Putting in work, on & off the ice

Rob Schremp sees better days ahead for the Isles & is eager to share it with the fans

Putting in work, on & off the ice

Rob Schremp does not believe in keeping fans at an arm's length.

It's a unique event, an evening that Schremp has marked on his calendar.

On November 30, Schremp, along with New York Islanders teammate Andrew MacDonald, will rub elbows with fans at a dinner, a night that also gives Isles' backers a ticket to a home game of their choice.

Schremp didn't need to be asked twice.

“I guess you can say I'm not really the shy type,” said the former 25th overall selection of the Edmonton Oilers in the 2004 NHL Entry Draft. “To have a chance to sit down in a relaxed environment and talk to fans, it's a great idea. We're spoiled when it comes to our fans. I'm really looking forward to it.”

Social, a restaurant just across the street from the Coliseum, is hosting the night. Included is a three-course meal from Danny Gagnon of “Top Chef” and personal visits to your table by Schremp and MacDonald. On this evening, autograph requests and taking of photographs are encouraged.

Don't expect either player to be camera-shy.

“I guess you could say we're both chatterboxes in the room,” said Schremp, who broke into the Ontario Hockey League in 2002-03 and was named the league's Rookie of the Year after tallying 75 points in 65 games. “We're always talking and keeping things light. So for us, this type of event is right up our alley. It should be a lot of fun.”

It hasn't been what one would term fun for both Schremp and the Islanders early in the 2010-11 NHL season.

The 24-year-old, who suffered a lower back injury during the Isles' exhibition contest against the New Jersey Devils in early October, has only played in a handful of regular season games to date.

The Islanders, after a promising beginning to their campaign, have dropped 11 games in a row, including a three-game sweep on a California trip. Scott Gordon, their head coach was fired, with Jack Capuano, the coach of the Islanders' AHL affiliate, the Bridgeport Sound Tigers, taking over behind the bench.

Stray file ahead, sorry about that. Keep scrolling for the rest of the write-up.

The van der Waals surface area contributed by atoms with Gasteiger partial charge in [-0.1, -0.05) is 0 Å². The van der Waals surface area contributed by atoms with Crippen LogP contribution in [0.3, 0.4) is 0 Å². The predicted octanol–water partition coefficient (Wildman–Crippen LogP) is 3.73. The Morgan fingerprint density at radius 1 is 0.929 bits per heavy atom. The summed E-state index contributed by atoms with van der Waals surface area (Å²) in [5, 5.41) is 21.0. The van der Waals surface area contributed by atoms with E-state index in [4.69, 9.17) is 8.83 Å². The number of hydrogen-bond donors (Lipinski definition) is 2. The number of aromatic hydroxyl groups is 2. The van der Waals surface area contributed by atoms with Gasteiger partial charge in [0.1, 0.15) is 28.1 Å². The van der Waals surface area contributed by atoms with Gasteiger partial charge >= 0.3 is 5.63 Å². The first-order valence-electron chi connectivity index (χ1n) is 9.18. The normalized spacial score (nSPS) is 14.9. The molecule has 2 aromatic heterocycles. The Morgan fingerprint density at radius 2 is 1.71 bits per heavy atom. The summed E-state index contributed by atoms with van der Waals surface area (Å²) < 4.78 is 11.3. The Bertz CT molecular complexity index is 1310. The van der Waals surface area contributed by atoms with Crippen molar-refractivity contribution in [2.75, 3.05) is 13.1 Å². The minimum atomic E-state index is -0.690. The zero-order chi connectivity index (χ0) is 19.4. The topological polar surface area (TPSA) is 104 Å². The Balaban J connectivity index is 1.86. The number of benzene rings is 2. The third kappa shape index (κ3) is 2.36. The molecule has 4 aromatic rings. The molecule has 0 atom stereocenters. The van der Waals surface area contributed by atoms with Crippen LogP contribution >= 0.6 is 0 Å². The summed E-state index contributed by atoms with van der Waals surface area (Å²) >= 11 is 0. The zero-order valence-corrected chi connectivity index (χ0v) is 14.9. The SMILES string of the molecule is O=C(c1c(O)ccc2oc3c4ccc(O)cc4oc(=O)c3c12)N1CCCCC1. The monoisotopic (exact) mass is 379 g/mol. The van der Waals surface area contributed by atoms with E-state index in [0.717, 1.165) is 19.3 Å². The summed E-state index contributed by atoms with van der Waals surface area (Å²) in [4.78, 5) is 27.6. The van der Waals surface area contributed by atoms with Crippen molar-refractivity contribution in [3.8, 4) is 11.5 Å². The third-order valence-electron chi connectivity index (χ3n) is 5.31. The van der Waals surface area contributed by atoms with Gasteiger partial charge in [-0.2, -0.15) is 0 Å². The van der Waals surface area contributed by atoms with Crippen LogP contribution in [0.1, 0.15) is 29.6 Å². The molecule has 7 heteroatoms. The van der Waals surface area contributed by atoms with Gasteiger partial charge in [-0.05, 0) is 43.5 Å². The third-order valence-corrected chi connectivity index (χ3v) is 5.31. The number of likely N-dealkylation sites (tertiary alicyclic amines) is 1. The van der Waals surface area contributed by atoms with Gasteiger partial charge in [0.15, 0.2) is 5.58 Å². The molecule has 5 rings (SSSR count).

For a team that has not won a playoff series since the 1992–93 NHL season and who were ousted in five games in the opening round in their last post-season appearance in 1996-97, it's hardly what they need.

But Schremp isn't willing to concede anything yet.

“I can tell you it's certainly not from lack of effort,” said the native of Syracuse, New York, who, as a member of the London Knights, would help the OHL squad capture the 2005 Memorial Cup and become one of the most dominant junior teams in history. “Everyone is playing hard, but the results aren't there.”

Lucky bounces, it seems, have hardly come the Isles' way.

“That's been the most frustrating part,” said Schremp, who followed up his remarkable junior season by leading the OHL in points with 145 in 2005-06. “We've had chances and either it's been the puck hitting the post or getting swept away at the very last second. And it seems when the opposition gets a similar chance, the goal light goes on.”

Yet through all the tough losses, the players have been resilient, something Schremp sees in practice and within the room.

“When you see a respected veteran like Doug Weight working his butt off day in and day out, you notice,” said Schremp, who appeared in his first NHL game as a member of the Edmonton Oilers on April 5, 2007. “That tells each and every one of us that we won't give up. It's good for all of us to see.”

It's why Schremp sees better days ahead.

“We have a great group of veteran players, guys like Doug, Dwayne Roloson and Rick Di Pietro, who all know how to lead. We also have some very talented young players that know we can get out of this. Every game is tough and with playoffs races being so tight, every game has meaning. We all know that.”

Wins and losses aside, Schremp, at least for one night, will put all of it aside when he gets to talk the talk with hockey fans.

“There are points in the year when you get brief time to spend with fans, but this will allow us to get to know the people that come to the games. It's a great idea and it should be a great night.”